But based on last night, Trump has to be pleased with what he's seen so far.
Stuff happens, but I sincerely hope this doesn't.
Posted by: Amar | June 28, 2019 at 03:21 PM
Tulsi is the BOSS, Amar. Yang is cool, too. Kamala is a complete piece of shit and I'm not sure anyone who thought she was a serious human being for more than a millisecond should be voting.
Both Yang and Tulsi are interesting because that insanely corrupt party and the media on general hate them both. Yang saying illegals should get healthcare is certifiably retarded though. He should have gone against the party openly on that.
But democracy is stupid and coming to an end anyway. Voting is just for show so who cares who wins. If they're valuable to the populace they'll be poisoned or assassinated. And people don't deserve to vote, especially considering that America is just an economic zone being conquered by people who share none of the values that made us rich, powerful and attractive.
Posted by: Jesse | June 28, 2019 at 04:54 PM
So Jesse... tell us how you really feel!
Seriously though, agree somewhat with the farce of the democratic process as it stands now, but that's what most of the G20 have, give or take. The US system is so corrupt with lobby groups and politically bought banks of votes, whether they're the NRA, Oil and Gas or bible belt whack jobs or ultra right wing nazi freaks, makes you wonder who you really are voting for.
Posted by: Amar | June 28, 2019 at 06:56 PM
Amar, you seem to not know anything at all about the USA if you think any of those things you mentioned aside from Oil companies make up the power structure of this country. The bible belt voters have never had a single success, gun laws are diminished all the time, and even if they weren't it has nothing to do with the NRA and nazis? WTF do "nazis" have to do with anything?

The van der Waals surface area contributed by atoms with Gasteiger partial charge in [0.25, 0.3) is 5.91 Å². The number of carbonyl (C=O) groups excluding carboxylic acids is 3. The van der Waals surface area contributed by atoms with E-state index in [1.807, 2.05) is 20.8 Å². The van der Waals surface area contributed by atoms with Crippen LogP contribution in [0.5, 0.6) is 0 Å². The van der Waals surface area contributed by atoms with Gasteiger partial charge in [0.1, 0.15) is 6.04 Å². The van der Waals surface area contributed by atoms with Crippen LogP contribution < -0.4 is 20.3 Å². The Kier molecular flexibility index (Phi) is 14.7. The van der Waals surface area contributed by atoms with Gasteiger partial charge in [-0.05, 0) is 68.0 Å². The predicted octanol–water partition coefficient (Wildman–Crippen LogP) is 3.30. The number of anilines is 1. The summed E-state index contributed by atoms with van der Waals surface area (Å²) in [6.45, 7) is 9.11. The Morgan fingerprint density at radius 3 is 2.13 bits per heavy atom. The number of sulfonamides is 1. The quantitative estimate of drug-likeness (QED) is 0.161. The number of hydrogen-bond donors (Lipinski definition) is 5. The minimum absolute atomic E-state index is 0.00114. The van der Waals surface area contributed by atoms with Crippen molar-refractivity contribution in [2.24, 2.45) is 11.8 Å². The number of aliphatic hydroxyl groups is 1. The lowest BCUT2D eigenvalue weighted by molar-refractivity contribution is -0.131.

Posted by: Jesse | June 28, 2019 at 10:36 PM
Jesse, once these people have their money put behind a party or individual, and once elected, they need to repay these people back. How does this happen? It happens through lobbyists and special interest groups. Why has the abortion issue come back?
You think Trump personally gives a shit? No. It's the ultra right bible thumping dicks pushing their agenda. Trump appeals to them and others to get their votes, and in turn, promises to rehash all sorts of agendas to get the populist vote. Happens every where. We know the NRA has clout and powerful friends, this is why Trump feeds them all sorts of crap and will never stand up to them, even in light of all the mass shootings. Don't know why I thru Nazi's in there...
I'm no expert in politics clearly, but understand enough to know that these entities push their agenda through big donations and it's payback time when their guy/gal wins.
Posted by: Amar | June 29, 2019 at 07:43 AM